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# Mean field games with applications 2

August 15, 2020

## Transcript

4. ### Mean ﬁeld game system A typical time-dependent MFG system (derived

from (9)) has the form 8 > > > > > < > > > > > : t 2 + H (x, Dx (x, t), ⇢(x, t), t) = 0 ⇢t 2 ⇢ divx (⇢DpH (x, Dx (x, t), ⇢(x, t), t)) = 0 ⇢ 0, R Td ⇢(x, t)dx = 1, t 2 [0, T] ⇢(x, T) = ⇢T (x), (x, 0) = 0(x, ⇢(x, 0)), x 2 Td . (10) Given: H : Td ⇥ Rd ⇥ X ⇥ R ! R is a periodic in space and convex in momentum Hamiltonian, where X = R+ or X = L 1(Td ; R+) or X = R+ ⇥ L 1(Td ; R+). H = L ⇤ is a di↵usion parameter 0 : Td ⇥ X ! R, ⇢T : Td ! R given initial-terminal conditions Unknowns: , ⇢ : Td ⇥ [0, T] ! R has the form 4
5. ### Machine Learning Framework for High-Dimensional Mean Field Games Lars Ruthotto,

Stanley Osher, Wuchen Li, Levon Nurbekyan, and Samy Wu Fung 2020 5
6. ### Variational Formulation for Potential MFGs Variational Formulation for Potential MFGs:

inf ⇢,v J MFG (v, ⇢) = Z T 0 Z I R d L(x, v)⇢(x, t)dxdt + Z T 0 F(⇢(·, t))dt + G(⇢(·, T)), s.t. @ t ⇢(x, t) + r · (⇢(x, t)v(x, t)) = 0, ⇢(x, 0) = ⇢ 0 (x) (1) Our Contribution: solve these types of problems in high dimensions Our Approach I use Lagrangian coordinates to discretize the continuity equation I parameterize potential function (where v = r ) by a neural network 2 6
7. ### Lagrangian-based ML Formulation min ✓ E ⇢0 c L (x,

T) + c F (x, T) + G(z(x, T)) subject to @ t 0 B B B B @ z(x, t) l(x, t) c L (x, t) c F (x, t) c HJB (x, t) 1 C C C C A = 0 B B B B B @ r (z(x, t), t; ✓) (z(x, t), t; ✓) L ⇣ z(x, t), r (z(x, t), t; ✓) ⌘ F(z(x, t), t) c HJB (z(x, t), t) 1 C C C C C A , (2) where z(x, 0) = x, and the rest initialized with zero. I completely grid free I Laplacian of used to estimate determinant of induced transformation I (z(x, t), t; ✓) parameterized by neural network with weights ✓ 3 7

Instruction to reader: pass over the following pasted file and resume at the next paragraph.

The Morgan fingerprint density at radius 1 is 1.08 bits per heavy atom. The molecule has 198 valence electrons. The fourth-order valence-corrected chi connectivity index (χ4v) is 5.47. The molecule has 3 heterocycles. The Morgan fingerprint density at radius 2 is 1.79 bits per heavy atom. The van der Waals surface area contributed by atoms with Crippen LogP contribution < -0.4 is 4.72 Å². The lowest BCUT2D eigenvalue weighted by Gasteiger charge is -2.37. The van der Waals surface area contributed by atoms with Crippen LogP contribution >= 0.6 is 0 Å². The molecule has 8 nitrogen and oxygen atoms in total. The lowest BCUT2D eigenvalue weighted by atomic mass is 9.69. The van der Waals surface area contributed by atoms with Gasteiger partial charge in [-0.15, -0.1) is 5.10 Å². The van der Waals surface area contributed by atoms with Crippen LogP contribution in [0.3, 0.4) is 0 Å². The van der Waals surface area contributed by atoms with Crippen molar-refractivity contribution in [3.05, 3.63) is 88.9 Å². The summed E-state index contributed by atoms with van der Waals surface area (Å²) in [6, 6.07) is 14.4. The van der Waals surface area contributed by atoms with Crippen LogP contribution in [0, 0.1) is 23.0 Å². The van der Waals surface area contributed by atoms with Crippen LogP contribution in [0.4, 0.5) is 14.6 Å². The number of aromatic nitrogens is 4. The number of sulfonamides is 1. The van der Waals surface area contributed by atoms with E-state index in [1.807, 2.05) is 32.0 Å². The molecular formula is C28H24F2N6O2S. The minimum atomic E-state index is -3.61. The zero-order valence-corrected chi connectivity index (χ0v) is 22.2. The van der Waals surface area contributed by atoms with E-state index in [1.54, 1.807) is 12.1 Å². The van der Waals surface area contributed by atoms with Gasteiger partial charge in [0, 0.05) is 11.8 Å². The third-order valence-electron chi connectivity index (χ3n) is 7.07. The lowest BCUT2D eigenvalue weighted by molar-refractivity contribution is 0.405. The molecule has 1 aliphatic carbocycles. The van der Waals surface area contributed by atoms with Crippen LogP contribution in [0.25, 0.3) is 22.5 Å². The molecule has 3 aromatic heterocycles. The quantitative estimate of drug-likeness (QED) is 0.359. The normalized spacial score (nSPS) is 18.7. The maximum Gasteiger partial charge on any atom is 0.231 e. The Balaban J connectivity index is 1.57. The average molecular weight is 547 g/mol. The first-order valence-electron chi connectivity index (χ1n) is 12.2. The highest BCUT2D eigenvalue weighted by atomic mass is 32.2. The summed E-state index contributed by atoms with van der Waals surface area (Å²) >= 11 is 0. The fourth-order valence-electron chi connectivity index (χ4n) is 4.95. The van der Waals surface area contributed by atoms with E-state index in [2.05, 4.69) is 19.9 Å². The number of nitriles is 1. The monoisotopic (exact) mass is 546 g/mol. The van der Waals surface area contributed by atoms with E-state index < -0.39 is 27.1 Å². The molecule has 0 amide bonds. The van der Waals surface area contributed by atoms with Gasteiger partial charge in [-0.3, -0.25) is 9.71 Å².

8. ### Fast Computation of Neural network parameterized as (s, ✓) =

w>N(s, ✓ N )+ 1 2 s> ⇣ A + A> ⌘ s + c>s + b, ✓ = (w, ✓ N , vec(A), c, b), (3) where s = (x, t) 2 Rd+1 is the input feature and N(s, ✓ N ): Rd+1 ! Rm is a ResNet: u 0 = (K 0 s + b 0 ) u 1 = u 0 + h (K 1 u 0 + b 1 ) . . . . . . u M = u M 1 + h (K M u M 1 + b M ), (4) 4 8
9. ### Fast Computation of The Laplacian of the potential can be

computed as (s, ✓) = tr ⇣ E>(r2 s (N(s, ✓ N )w) + (A + A>))E ⌘ , where the columns of E 2 IRd+1⇥d are given by the ﬁrst d standard basis vectors in IRd+1. 5 9
10. ### Fast Computation of The Laplacian of the potential can be

computed as (s, ✓) = tr ⇣ E>(r2 s (N(s, ✓ N )w) + (A + A>))E ⌘ , where the columns of E 2 IRd+1⇥d are given by the ﬁrst d standard basis vectors in IRd+1. The trace of the ﬁrst layer of N(s, ✓ N ) can be computed as t 0 = ( 00(K 0 s + b 0 ) z 1 )>((K 0 E) (K 0 E))1, and we continue with the remaining rows in reverse order to obtain (N(s, ✓ N )w) = t 0 + h M X i=1 t i , t i = ( 00(K i u i 1 + b i ) z i+1 )>((K i J i 1 ) (K i J i 1 ))1, where J i 1 = r s u> i 1 2 IRm⇥d 5 10
11. ### OT Example for Di↵erent Dimensions ⇢ 0 , initial density

⇢ 1 , target density d = 2, pull back d = 2, push fwd d = 2, characteristics d = 10, pull back d = 10, push fwd d = 10, characteristics d = 50, pull back d = 50, push fwd d = 50, characteristics d = 100, pull back d = 100, push fwd d = 100, characteristics qualitatively similar results in all dimensions 6 11
12. ### OT Example for Di↵erent Dimensions 0 100 200 300 400

500 101 101.1 101.2 101.3 101.4 101.5 101.6 101.7 101.8 101.9 102 iteration 0 100 200 300 400 500 101.1 101.2 101.3 101.4 101.5 101.6 101.7 iteration 0 100 200 300 400 500 100 101 102 iteration d=2 d=10 d=50 d=100 J MFG + C HJB , objective function J MFG , mean ﬁeld objective C HJB , penalty function d N L G C HJB time/iter (s) 2 1,024 1.08e+01 1.41e-01 1.53e+00 1.437 10 4,096 1.08e+01 1.85e-01 1.25e+00 8.408 50 16,384 1.10e+01 2.41e-01 4.85e+00 65.706 100 36,864 1.11e+01 3.22e-01 7.37e+00 283.259 moderate growth in runtime across dimensions 7 12
13. ### Verifying (2d) Solutions ⇢ 0 , initial density ⇢ 1

, target density pull back Lagrangian, ML push forward characteristics Eulerian, ﬁnite volume ⇢ 0 , initial density ⇢ 1 , target density pull back Lagrangian, ML push forward characteristics Eulerian, FV Haber E, Horesh, R, 2015 8 13
14. ### APAC-Net: Alternating the Population and Agent Control Neural Networks Alex

Tong Lin, Samy Wu Fung, Wuchen Li, Levon Nurbekyan, Stanely Osher 2020. 14 Stanley Osher
15. ### Mean Field Games I A mean ﬁeld game seeks to

model the behavior of a very large number of small interacting agents that each seek to optimize their own value function. 2 15
16. ### Variational Mean-Field Games I Namely for some mean-ﬁeld games, the

equilibrium solution can be found by minimizing an overall “energy” (e.g. multiply the value function for a single agent by ⇢): A(⇢, v) = min ⇢,v Z T 0 Z ⌦ ⇢(x, t)L(v) + F(x, ⇢) dx dt + Z ⌦ (x)⇢(x, T) dx where x = x(t), v = v(t) above, and where the optimization has the constraint, @t⇢ ⌫ ⇢ + div(⇢v) = 0. 3 16
17. ### It’s Just Sampling We can raise the constraints into the